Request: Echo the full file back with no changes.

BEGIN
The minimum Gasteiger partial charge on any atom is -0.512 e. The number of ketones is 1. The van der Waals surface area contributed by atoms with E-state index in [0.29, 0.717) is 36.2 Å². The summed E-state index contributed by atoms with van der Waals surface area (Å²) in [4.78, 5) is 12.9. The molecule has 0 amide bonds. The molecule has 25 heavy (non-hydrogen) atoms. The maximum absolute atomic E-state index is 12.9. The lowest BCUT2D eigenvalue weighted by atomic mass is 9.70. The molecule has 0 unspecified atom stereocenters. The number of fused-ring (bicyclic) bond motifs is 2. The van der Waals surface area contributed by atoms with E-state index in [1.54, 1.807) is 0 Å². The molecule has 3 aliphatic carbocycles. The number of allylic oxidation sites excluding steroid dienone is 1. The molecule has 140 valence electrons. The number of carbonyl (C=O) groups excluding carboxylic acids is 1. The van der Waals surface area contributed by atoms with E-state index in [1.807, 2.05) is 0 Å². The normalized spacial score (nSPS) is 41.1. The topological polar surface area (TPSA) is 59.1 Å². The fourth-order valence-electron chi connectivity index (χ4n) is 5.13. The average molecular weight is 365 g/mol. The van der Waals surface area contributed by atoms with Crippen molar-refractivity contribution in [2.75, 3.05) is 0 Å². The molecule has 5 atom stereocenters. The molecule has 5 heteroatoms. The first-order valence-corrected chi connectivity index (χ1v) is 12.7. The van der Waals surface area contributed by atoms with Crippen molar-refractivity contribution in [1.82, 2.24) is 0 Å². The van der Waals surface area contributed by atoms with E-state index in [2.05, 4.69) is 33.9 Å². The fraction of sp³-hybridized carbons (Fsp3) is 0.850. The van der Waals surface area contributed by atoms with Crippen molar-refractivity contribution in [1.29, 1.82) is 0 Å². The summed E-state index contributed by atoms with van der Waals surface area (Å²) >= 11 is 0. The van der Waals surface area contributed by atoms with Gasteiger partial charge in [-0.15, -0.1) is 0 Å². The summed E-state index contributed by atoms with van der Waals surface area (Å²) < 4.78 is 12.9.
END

The minimum Gasteiger partial charge on any atom is -0.512 e. The number of ketones is 1. The van der Waals surface area contributed by atoms with E-state index in [0.29, 0.717) is 36.2 Å². The summed E-state index contributed by atoms with van der Waals surface area (Å²) in [4.78, 5) is 12.9. The molecule has 0 amide bonds. The molecule has 25 heavy (non-hydrogen) atoms. The maximum absolute atomic E-state index is 12.9. The lowest BCUT2D eigenvalue weighted by atomic mass is 9.70. The molecule has 0 unspecified atom stereocenters. The number of fused-ring (bicyclic) bond motifs is 2. The van der Waals surface area contributed by atoms with E-state index in [1.54, 1.807) is 0 Å². The molecule has 3 aliphatic carbocycles. The number of allylic oxidation sites excluding steroid dienone is 1. The molecule has 140 valence electrons. The number of carbonyl (C=O) groups excluding carboxylic acids is 1. The van der Waals surface area contributed by atoms with E-state index in [1.807, 2.05) is 0 Å². The normalized spacial score (nSPS) is 41.1. The topological polar surface area (TPSA) is 59.1 Å². The fourth-order valence-electron chi connectivity index (χ4n) is 5.13. The average molecular weight is 365 g/mol. The van der Waals surface area contributed by atoms with Crippen molar-refractivity contribution in [2.75, 3.05) is 0 Å². The molecule has 5 atom stereocenters. The molecule has 5 heteroatoms. The first-order valence-corrected chi connectivity index (χ1v) is 12.7. The van der Waals surface area contributed by atoms with Crippen molar-refractivity contribution in [1.82, 2.24) is 0 Å². The van der Waals surface area contributed by atoms with E-state index in [2.05, 4.69) is 33.9 Å². The fraction of sp³-hybridized carbons (Fsp3) is 0.850. The van der Waals surface area contributed by atoms with Crippen molar-refractivity contribution in [1.29, 1.82) is 0 Å². The summed E-state index contributed by atoms with van der Waals surface area (Å²) >= 11 is 0. The van der Waals surface area contributed by atoms with Gasteiger partial charge in [-0.15, -0.1) is 0 Å². The summed E-state index contributed by atoms with van der Waals surface area (Å²) < 4.78 is 12.9.